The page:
Available year round, lettuce should be a daily staple, and luckily with so many varieties it’s hard to get bored!
Available year round, lettuce should be a daily staple, and luckily with so many varieties it’s hard to get bored! According to the Center for Disease Control and Prevention (CDC), the lettuce we see today, actually started out as a weed around the Mediterranean basin and has been served in dishes for more than 4,500 years. Lettuce has even made its mark in history, with tomb painting in Egypt where scholars have identified different types of lettuces. Christopher Columbus is thought to have introduced lettuce to the new world, and now many of us can’t think of life without it.
Eating lettuce has many benefits. Salad greens are a great source of vitamin C and A and other phytonutrients and antioxidants. Some varieties even contain calcium, folate, and iron and omega-3s.
Here are six nutritious picks:
Arugula (aka rocket or roquette)
Arugula used to be hard find, but is now very popular. It has small, flat leaves with long stems, and a peppery taste. It is usually paired with other varieties to balance out the taste.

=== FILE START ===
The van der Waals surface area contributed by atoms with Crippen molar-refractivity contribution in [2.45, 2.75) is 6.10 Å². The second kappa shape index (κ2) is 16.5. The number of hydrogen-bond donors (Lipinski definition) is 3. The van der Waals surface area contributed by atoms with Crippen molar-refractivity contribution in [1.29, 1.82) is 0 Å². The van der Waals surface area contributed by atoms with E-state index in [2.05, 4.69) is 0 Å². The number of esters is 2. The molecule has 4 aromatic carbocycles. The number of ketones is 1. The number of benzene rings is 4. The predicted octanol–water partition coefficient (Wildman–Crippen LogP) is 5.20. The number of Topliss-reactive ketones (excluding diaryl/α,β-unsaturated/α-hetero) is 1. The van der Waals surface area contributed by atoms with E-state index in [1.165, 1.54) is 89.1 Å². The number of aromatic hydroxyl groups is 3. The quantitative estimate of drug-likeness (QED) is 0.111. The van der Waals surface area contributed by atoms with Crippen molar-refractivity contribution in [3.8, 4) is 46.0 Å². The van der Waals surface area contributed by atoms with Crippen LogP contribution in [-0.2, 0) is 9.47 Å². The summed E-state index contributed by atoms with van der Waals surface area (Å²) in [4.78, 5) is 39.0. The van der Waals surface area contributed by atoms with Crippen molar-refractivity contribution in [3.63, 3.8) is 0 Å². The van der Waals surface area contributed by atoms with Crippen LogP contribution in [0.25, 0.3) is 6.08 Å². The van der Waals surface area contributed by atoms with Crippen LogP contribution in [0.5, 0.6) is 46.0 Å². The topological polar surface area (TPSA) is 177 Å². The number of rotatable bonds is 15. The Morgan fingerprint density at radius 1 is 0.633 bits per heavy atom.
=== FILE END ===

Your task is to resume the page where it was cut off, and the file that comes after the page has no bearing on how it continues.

Used for years for medicinal purposes, dandelion greens are packed with inulin which keeps your gastrointestinal tract healthy, by promoting the growth of good bacteria. Look for leaves that are smaller, and slightly curled because they will have a less bitter taste.
Mizuna is one of the mildest mustard greens, and can usually be found in mesclun mixes. It is known to contain powerful glucosinolates, antioxidants linked to decreased cancer risk, Mizuna has been cultivated in Japan for thousands of years and has an exotic, slightly spicy flavor. Shopping tip: look for crisp green leaves that are not wilted.
This lettuce is tender with a sweet, nutty flavor and can be sautéed as a side dish. Mâche was brought to the states about 20 years ago from France. It is high in folate, fiber, and omega-3s.
Similar in appearance to red cabbage, radicchio is actually a member of the chicory family. This leaf is typically used for an accent in salads because of its steep cost as most radicchio lettuce comes from Italy.
Another member of the mustard family, watercress can be found growing around streams. Watercress has small, crisp, dark green leaves and has a pungent, slightly bitter flavor as well as a peppery snap. Smart shopping: choose crisp leaves with deep, vibrant color. It is also a great source of vitamin K.
Lettuce tends to keep well in plastic bags in the crisper section of the refrigerator. Bagged lettuce and more delicate greens don't last long so purchase only as much as you will use within a day or two. Fresher lettuce contains more vitamins, so eat up!